This document was originally edited in Microsoft Word for Windows but this became a nightmare to manage. Word always messed up with the floating material whenever an other printer was selected, although the paper format did not change. In addition, every couple of sentences to be edited Word began swapping like hell (on a 64 MB DRAM machine!) Meanwhile, I was forced to do other things. Moreover, it is simply not possible to do consistent markup with WYSIWYG text editors. This situation was no longer acceptable.
The requirement to produce a plain ASCII document for submission to the IETF was only a trigger to look for something else.
What is the most flexible way for typesetting a document? In our times, the first answer is ``SGML.'' SGML is well known for supporting consistent logical markup. SGML is independent from the rendering device, which is a requirement if the document is to be rendered into different output formats, like HTML, PostScript, PDF and plain ASCII text. However, it turned out that typesetting software that uses SGML is very rare and mostly experimental. I tried hard, looked at Jade, and other SGML rendering software, I experimented with several DTDs, including HTML (lacking footnotes and symbolic references), QWERTZ (rather spartanic), DocBook (markup overkill). The rendering software, that I had available did not cover the required range of formats. I even started writing my own DTD translators for TeX, HTML and nroff.
The difficulty with SGML is, that it has no macros and does not at all allow to work on a document within real world requirements. By that, I mean that locical markup is a good thing, but when it comes to rendering there are always things to be finetuned: a bad hyphen, an ugly line- or page break, etc. This requires you to give directives to the formatter even if the ideal is a perfectly logical markup. Macros allow working on your markup and formatting while working in your text. With SGML, you have to work at three ends: your text, its DTD, and its rendering programs and (style sheets). With a macro-based formatter, you can stay within one place, your text. SGML misses the point that typesetting is about aesthetics that cannot be covered by logic only.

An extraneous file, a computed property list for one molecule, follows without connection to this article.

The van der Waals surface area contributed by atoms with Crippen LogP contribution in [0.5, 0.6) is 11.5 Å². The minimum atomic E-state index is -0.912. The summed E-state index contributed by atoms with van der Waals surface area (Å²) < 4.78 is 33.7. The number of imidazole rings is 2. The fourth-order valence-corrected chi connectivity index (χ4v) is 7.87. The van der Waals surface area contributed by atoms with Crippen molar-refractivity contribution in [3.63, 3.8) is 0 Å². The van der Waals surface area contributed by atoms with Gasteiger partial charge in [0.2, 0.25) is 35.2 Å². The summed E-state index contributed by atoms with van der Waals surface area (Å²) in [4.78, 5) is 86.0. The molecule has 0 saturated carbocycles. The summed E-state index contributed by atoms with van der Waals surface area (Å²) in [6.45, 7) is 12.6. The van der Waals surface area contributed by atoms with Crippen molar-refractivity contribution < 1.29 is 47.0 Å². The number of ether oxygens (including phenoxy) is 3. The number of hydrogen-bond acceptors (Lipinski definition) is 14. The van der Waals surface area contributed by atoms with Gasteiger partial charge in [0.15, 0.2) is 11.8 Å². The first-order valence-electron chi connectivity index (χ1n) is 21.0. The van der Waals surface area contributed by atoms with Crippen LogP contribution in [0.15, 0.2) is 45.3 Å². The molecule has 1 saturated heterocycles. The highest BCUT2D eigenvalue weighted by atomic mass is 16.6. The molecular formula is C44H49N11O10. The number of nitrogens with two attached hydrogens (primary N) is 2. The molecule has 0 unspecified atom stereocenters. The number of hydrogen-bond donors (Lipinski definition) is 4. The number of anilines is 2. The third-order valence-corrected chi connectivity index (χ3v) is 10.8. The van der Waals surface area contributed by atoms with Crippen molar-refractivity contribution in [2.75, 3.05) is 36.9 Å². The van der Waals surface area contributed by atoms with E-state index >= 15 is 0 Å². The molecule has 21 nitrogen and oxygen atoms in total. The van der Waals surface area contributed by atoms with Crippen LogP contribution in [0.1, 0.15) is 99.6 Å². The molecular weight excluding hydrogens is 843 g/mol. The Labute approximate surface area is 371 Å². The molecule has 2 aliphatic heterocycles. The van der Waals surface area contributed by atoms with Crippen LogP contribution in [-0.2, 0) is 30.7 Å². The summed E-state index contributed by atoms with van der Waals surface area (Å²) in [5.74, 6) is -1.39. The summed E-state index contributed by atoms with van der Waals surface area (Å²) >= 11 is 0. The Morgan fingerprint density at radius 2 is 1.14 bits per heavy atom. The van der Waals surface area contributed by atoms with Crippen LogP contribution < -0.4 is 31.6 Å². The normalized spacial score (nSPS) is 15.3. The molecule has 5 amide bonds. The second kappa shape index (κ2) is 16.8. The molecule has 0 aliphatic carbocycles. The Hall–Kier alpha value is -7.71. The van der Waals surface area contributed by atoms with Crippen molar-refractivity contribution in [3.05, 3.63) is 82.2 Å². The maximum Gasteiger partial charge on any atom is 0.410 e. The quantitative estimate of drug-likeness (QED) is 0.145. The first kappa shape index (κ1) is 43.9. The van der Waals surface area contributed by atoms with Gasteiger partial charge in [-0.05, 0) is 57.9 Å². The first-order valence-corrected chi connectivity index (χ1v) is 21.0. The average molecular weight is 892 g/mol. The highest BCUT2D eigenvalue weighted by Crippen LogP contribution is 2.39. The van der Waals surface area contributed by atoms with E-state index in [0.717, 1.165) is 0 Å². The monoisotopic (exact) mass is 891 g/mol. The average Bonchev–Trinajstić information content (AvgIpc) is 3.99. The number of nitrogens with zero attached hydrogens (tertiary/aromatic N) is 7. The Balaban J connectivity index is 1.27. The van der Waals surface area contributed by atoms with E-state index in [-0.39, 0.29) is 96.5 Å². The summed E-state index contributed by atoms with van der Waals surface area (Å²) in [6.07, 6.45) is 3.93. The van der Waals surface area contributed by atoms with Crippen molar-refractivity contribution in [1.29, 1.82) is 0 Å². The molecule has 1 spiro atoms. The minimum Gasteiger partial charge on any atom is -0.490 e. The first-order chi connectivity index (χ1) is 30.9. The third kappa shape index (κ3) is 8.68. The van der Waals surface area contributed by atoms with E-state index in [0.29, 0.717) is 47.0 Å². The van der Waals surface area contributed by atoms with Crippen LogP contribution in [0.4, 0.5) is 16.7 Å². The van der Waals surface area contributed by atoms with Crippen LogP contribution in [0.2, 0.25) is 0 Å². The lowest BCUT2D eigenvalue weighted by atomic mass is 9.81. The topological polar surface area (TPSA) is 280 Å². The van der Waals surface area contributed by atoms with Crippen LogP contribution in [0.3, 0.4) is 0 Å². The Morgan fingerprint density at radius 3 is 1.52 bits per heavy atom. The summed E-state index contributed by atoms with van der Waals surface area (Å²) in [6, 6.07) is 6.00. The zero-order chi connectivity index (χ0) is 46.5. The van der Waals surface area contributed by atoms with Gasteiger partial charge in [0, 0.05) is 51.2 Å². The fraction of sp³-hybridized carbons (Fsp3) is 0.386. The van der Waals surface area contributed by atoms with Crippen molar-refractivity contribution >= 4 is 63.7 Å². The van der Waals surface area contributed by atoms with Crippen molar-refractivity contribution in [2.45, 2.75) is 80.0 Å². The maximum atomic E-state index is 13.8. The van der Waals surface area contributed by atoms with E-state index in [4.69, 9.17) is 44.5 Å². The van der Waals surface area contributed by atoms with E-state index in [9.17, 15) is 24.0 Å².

What remains is TeX and troff. TeX is certainly the superior typesetter, probably the best at all. It allows all logical markup that SGML allows, but it also allows you to work on the aesthetics of the appearance of the document. TeX can work on huge documents without any problems, modularizing stylesheets and other macros is posible. However, TeX is tuned to high resolution output devices, it cannot produce ASCII, one essential requirement that I have. I know, there is dvi2tty which I used once, but this requires manual postprocessing of the ASCII document to smoothen the rough edges. Something I cannot afford in this case.
The typesetter that does the best job on ASCII output is nroff. Troff is its companion for high resolution devices. Thus, whith a single input document troff and nroff can meet my needs. Of course, HTML output is not available with troff, however, HTML was only nice to have, not a requirement. I solved all my problems with troff within two and a half work days.
Conclusion: There was nothing else that could help me out of my crisis other that the ``assembler of typesetting languages'' -- troff, written by Joe Ossana 1973--1977 and Brian Kernighan 1979--1989 and reimplemented as part of the GNU project. It was both, a good and a bad experience for me. The good news is, that the old software around UNIX is still the most flexible, most reliable, most stable and most efficient for all serious real-world applications. Of course, it requires some skills, but most important, it requires that you want to do better than today's market buzz software lets you do. The bad news is that the new stuff is mostly hype, without flesh when it comes to serious applications under real world requirements.
So, here goes the result:
This is the version for HL7 PostScript, PDF, and ASCII.
This is the version to be submitted to the IETF PostScript, PDF, and ASCII.